Foreshadowing in literature is when the reader gets a small taste or a hint of what is to come. The foreshadowing could be through a passing comment, something that a character sees, or an emotion that they feel. As a reader, you don’t know that this is foreshadowing because you don’t see the future exactly. 

As a project manager, you can use foreshadowing as a helpful tool to prepare people for the change that is about to happen. While most stakeholders know that there is a change coming, the project manager and business analysts often have the clearest picture of what the end-state will be. Project managers and analysts are the people who are designing and implementing the change. As you move through your project plan, you can foreshadow what is to come by in your everyday work.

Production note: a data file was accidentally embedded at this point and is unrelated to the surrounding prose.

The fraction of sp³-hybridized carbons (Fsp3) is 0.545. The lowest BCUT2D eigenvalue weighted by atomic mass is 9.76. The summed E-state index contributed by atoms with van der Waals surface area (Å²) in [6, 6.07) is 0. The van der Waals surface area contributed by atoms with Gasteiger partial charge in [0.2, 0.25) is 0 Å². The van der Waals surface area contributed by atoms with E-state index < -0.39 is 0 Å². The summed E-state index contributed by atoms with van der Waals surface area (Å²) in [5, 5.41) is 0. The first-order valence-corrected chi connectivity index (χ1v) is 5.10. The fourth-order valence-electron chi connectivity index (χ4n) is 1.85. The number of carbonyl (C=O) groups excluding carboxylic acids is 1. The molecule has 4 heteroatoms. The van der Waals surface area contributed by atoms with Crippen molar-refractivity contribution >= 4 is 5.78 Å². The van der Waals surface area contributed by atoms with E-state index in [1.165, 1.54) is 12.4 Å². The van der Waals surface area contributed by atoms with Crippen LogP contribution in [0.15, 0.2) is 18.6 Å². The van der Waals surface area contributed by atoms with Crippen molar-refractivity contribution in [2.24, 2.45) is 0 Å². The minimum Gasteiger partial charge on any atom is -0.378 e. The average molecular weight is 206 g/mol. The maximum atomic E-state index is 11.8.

Examples of Foreshadowing

  1. If you are implementing a new CRM system, you circulate a list of connection information for each stakeholder in the project. Your list is not a CRM, but it foreshadows the concept that people believe that being connected and having contact information is important. 
  2. If your project is to deliver on a cultural exhibition, you may put a picture of a red carpet on the last page of your project charter. This small gesture can indicate that when you get to the end of the project, a red carpet awaits. 

Foreshadowing can be a way to align people’s thoughts and emotions towards the core principles of the project. As you design and deliver your project, light the path for those who will benefit from the change using foreshadowing.